Kinmel, near Abergele, once the property of a Lloyd family (Yorke, Royal Tribes, 2nd edn., 113), changed hands when Alice, heiress of Gruffudd Lloyd, married Richard ap Dafydd ab Ithel Fychan, of Plas Llaneurgain (Northop). Their daughter and heiress, Catherine, married Pyrs Holland (died 1552), of Faerdref (see Holland families, No. 5); thus was founded the house of Holland of Kinmel (ibid., No. 7). Pyrs was followed (J. E. Griffith, Pedigrees, 259) by a son, David, a grandson, PYRS (sheriff of Denbighshire, 1578), and a great-grandson, DAVID, sheriff of Denbighshire, 1596, whose will was proved in 1616. This David left two infant co-heiresses, Mary and ELIZABETH (she is called by Pennant ' Catherine ', and in some books ' Dorothy ' - which was her mother's name). In 1641 Mary was married to William Price of Rhiwlas, Meironnydd, and in 1647 Elizabeth married John Carter.
was born at Dinton, Bucks., a village rich in associations with the Parliamentary cause. He was the eldest son of a Thomas Carter; a younger son, William, became a wealthy London merchant. Tradition avers that John started life as a linen-draper - hence the contemporary pun which described his marriage as the acquisition of ' the best piece of holland in the county.' But in 1645 he was successively captain and colonel of horse at Brereton's siege of Chester, and was one of the commissioners at its surrender in February 1645/6. In close association with George Twiselton, he took an active part in the siege of Denbigh, and in the administration of the town after its capitulation in October 1646. In November Carter was made governor of Conway castle, and subsequently commander in North Wales. The Second Civil War (1648) saw him again co-operating with Twiselton in the defeat and capture of Sir John Owen (1600 - 1666) near Llandygái. In 1650 he was sheriff of Caernarvonshire and a commissioner under the Act for Propagation of the Gospel in Wales; in 1651 (confirmed by Cromwell in his governorship of Conway), and again in 1656, lord-lieutenant of Caernarvonshire. He was Member of Parliament for Denbighshire in 1654, 1656, and 1658-9; and Cromwell knighted him c. March 1657/8. But towards the end of the Protectorate, Carter was evidently 'trimming'; he was expelled from the Rump Parliament. After the Restoration he was knighted afresh (June 1660) by the king, was, for a short time, Member of Parliament for Denbigh, was steward of the manor of Denbigh (July 1660), governor of Holyhead (November 1660), and sheriff of Denbighshire in 1665. He died 28 November 1676 (being then '57' - a very dubious statement), and was buried in the (now ruined) chancel of the old church of S. George (in Welsh, Cegidiog or Llansantsiôr). His character and trustworthiness have been variously estimated.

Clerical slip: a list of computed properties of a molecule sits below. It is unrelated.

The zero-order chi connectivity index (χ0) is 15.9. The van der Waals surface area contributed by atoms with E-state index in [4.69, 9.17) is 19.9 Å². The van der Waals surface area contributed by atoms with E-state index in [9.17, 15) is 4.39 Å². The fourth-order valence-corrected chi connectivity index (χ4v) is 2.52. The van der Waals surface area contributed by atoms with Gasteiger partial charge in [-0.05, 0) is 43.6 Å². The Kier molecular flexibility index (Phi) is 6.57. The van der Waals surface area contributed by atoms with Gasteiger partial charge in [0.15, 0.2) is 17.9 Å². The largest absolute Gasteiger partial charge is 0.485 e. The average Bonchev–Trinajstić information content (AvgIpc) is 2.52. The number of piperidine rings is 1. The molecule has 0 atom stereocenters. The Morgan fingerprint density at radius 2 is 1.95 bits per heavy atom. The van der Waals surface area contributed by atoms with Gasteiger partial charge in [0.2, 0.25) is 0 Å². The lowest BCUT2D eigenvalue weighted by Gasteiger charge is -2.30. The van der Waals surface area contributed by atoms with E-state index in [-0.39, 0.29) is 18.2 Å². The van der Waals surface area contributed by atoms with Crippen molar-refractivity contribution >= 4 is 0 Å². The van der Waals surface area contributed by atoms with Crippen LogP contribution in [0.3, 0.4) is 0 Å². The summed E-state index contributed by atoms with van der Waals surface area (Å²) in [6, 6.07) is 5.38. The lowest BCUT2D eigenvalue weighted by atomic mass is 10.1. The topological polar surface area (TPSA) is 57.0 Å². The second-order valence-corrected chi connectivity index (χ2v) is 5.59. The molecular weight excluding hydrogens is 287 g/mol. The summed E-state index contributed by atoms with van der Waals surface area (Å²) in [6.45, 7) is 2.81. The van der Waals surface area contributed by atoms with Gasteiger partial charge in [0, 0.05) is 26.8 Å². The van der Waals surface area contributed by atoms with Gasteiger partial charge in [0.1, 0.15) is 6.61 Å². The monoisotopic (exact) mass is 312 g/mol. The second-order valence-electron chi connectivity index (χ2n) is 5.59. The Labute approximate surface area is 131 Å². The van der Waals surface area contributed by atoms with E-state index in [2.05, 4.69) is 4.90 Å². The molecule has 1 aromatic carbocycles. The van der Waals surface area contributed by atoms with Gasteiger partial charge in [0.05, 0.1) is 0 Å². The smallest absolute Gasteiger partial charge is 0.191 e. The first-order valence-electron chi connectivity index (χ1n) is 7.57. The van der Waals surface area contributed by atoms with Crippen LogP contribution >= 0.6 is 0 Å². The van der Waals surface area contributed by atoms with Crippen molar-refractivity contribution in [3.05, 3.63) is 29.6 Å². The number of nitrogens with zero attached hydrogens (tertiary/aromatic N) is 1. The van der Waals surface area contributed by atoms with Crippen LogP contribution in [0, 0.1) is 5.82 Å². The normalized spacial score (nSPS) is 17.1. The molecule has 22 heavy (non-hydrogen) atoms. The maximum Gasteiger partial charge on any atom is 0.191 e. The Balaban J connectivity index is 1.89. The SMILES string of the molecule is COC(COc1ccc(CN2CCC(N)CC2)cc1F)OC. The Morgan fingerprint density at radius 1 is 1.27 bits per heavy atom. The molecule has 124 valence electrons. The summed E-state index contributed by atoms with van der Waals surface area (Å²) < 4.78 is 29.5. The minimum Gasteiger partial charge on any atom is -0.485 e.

The Carter dynasty at Kinmel was but short-lived. Sir John's son, THOMAS CARTER (died 24 July 1702), was in chronic financial difficulties, and was in 1695 a prisoner in the Fleet. His two eldest sons, John and Thomas, had predeceased him in 1686, and it was his surviving son, WILLIAM CARTER, who inherited the heavily encumbered estate. In 1729 William procured an Act of Parliament, allowing him to sell out to Sir George Wynne of Leeswood, Flintshire; William then went to live at Redbourn, in Lincolnshire. The Kinmel estate continued to be an embarrassment even to its new owners, and in June 1781 a decree of Chancery sanctioned its sale to a David Roberts, of London, who, however (with his associates), sold it again, in 1786, to the Rev. Edward Hughes - see the article Hughes, Hugh Robert, which brings the story of Kinmel down to 1911. It may be added here that Hugh S. B. Hughes died in 1918, and his brother and heir in 1940. The house (which had been rebuilt) was occupied by the War Department during the 1914-19 war, and was sold in 1934; but the greater part of the lands passed to the heir who, in 1953, deposited the family papers in the library of University College, Bangor.
Published date: 1959
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